Bari Imam is one of the renowned religious attractions for tourists around the capital city of Islamabad.
Bari Imam is one of the renowned religious attractions for tourists around the capital city of Islamabad. The tomb is prominent because of its historical and religious importance. The 17th-century saint Shah Abdul Latif Kazmi shrine, known as Bari Imam or Bari Sarkar, is broadly venerated as Islamabad’s patron saint. Every year, the celebration is held in May to commemorate his life and contributions to the propagation of Islam in the region.
Firstly, the mausoleum of Bari Imam was constructed by the Mughal emperor Aurangzeb who has profoundly honored Bari Sarkar in the 17th century. Since then, the revamping of the shrine has been done a couple of times. Now the maintenance is under the control of the Government of Pakistan.
Over time, the shrine got eminence through massive refurbishment and redecoration. As a result, the new framework got much attention and has become the major attraction of tourists in Islamabad.
A silver mirror shrine is a beautiful place in Pakistan in Noor Pur Shahan village, Islamabad. The location is between the third and fourth avenues of Islamabad. It is 4Km north-east of the Diplomatic Enclave, Islamabad, and 15 Km away from the Islamabad Railway Station. The site is situated on the Plateau of Margalla hills. Although, the nearer to shrine places are Prime Minister House Islamabad, Bara Kahu, Saidpur and Malpur Village, and Quaid e Azam University.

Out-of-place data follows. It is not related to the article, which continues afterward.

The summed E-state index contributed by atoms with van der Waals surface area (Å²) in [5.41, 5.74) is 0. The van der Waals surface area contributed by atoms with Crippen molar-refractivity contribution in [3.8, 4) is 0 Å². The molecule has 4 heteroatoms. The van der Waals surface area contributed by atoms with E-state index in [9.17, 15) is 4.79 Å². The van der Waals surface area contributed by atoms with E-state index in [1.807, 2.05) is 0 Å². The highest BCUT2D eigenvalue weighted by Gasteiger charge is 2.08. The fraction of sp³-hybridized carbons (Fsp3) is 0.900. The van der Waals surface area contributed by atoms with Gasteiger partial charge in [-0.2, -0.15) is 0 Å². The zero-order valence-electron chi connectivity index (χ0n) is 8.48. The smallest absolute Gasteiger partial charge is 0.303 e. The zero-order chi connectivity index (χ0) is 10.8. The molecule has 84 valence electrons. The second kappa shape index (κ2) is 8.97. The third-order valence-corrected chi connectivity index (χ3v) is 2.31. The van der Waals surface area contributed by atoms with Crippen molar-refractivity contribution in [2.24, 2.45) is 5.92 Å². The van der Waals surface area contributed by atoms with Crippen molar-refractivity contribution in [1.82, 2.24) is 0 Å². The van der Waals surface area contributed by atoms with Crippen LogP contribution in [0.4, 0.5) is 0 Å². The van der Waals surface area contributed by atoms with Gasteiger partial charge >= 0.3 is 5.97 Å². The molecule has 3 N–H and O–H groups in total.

There is used to be one of the most eminent Sufi of the Qadiriyya order called Bari Imam, whose real name was Shah Abdul Latif Kazmi. He was born in 1617 in the Jehlum district of Punjab. He learned many disciplines such as hadith, logic, mathematics, medicine, and fiqh at an early age. Besides, he traveled to many places to pursue spiritual knowledge. Some of the notable sites he visited include Damascus, Kashmir, Badakhshan, Baghdad, etc.
The title of “Bari Imam,” meaning “the earth leader,” was given to him by his Sufi mentor Pir Hayat-al-Mir. Through his teachings, he converted several thousand Hindus into Muslims.
There was a cave in which Bari Imam Sarkar resided. He used to perform “Chilah” over there for several years. It is believed that many wild animals and magical spirits came to visit him during Chilah and the recitation of the Holy Quran verses.
Inside the cave where he used to reside, there is a rock whose shape resembles a snake. It is a myth that the Bari Imam turned a real snake into stone. Moreover, a fire has been burning inside the cave for nearly 300 years, and a tree in front of the cave is almost over 300 years old. Bari Imam was a hermit and spent twelve years of his life in this cave in complete solitude.
The other miracle ascribed to him is making water sprout from the rocks. With this, he helped the peasant by healing and bringing back the dead cattle to life. The peasant earlier served the milk to the saint for ten years during his spiritual seclusion.
A variety of rituals are practiced here daily. The site is always engulfed with mystic serenity; the visitors are overwhelmed to see the devotees performing multiple ways. It is considered a must-go place if anyone is fond of religious sites.
Tourists often go to attend the Urs celebration being held every year. In addition, a community kitchen is also functional, called Langar, in the shrine to feed food to all visitors free of cost.
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